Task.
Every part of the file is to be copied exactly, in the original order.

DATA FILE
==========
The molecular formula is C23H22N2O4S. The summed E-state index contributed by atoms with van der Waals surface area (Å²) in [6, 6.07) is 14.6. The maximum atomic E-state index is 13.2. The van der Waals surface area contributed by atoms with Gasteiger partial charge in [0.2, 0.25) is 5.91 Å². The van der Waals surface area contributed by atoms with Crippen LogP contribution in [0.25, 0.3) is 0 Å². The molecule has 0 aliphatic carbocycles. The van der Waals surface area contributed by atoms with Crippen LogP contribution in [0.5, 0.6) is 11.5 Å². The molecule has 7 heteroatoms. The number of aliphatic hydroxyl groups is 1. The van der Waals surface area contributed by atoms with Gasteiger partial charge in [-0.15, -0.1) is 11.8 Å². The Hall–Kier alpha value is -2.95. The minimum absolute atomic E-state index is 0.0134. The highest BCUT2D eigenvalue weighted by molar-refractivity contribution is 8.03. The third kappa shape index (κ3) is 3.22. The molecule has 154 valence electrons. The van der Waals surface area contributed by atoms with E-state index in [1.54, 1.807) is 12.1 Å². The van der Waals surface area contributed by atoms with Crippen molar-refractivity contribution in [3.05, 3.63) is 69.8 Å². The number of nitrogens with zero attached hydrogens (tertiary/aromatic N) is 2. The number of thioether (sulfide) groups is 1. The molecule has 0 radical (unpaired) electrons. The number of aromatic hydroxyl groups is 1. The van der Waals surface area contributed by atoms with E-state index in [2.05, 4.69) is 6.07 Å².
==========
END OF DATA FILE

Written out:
The molecular formula is C23H22N2O4S. The summed E-state index contributed by atoms with van der Waals surface area (Å²) in [6, 6.07) is 14.6. The maximum atomic E-state index is 13.2. The van der Waals surface area contributed by atoms with Gasteiger partial charge in [0.2, 0.25) is 5.91 Å². The van der Waals surface area contributed by atoms with Crippen LogP contribution in [0.25, 0.3) is 0 Å². The molecule has 0 aliphatic carbocycles. The van der Waals surface area contributed by atoms with Crippen LogP contribution in [0.5, 0.6) is 11.5 Å². The molecule has 7 heteroatoms. The number of aliphatic hydroxyl groups is 1. The van der Waals surface area contributed by atoms with Gasteiger partial charge in [-0.15, -0.1) is 11.8 Å². The Hall–Kier alpha value is -2.95. The minimum absolute atomic E-state index is 0.0134. The highest BCUT2D eigenvalue weighted by molar-refractivity contribution is 8.03. The third kappa shape index (κ3) is 3.22. The molecule has 154 valence electrons. The van der Waals surface area contributed by atoms with E-state index in [1.54, 1.807) is 12.1 Å². The van der Waals surface area contributed by atoms with Crippen molar-refractivity contribution in [3.05, 3.63) is 69.8 Å². The number of nitrogens with zero attached hydrogens (tertiary/aromatic N) is 2. The number of thioether (sulfide) groups is 1. The molecule has 0 radical (unpaired) electrons. The number of aromatic hydroxyl groups is 1. The van der Waals surface area contributed by atoms with E-state index in [2.05, 4.69) is 6.07 Å².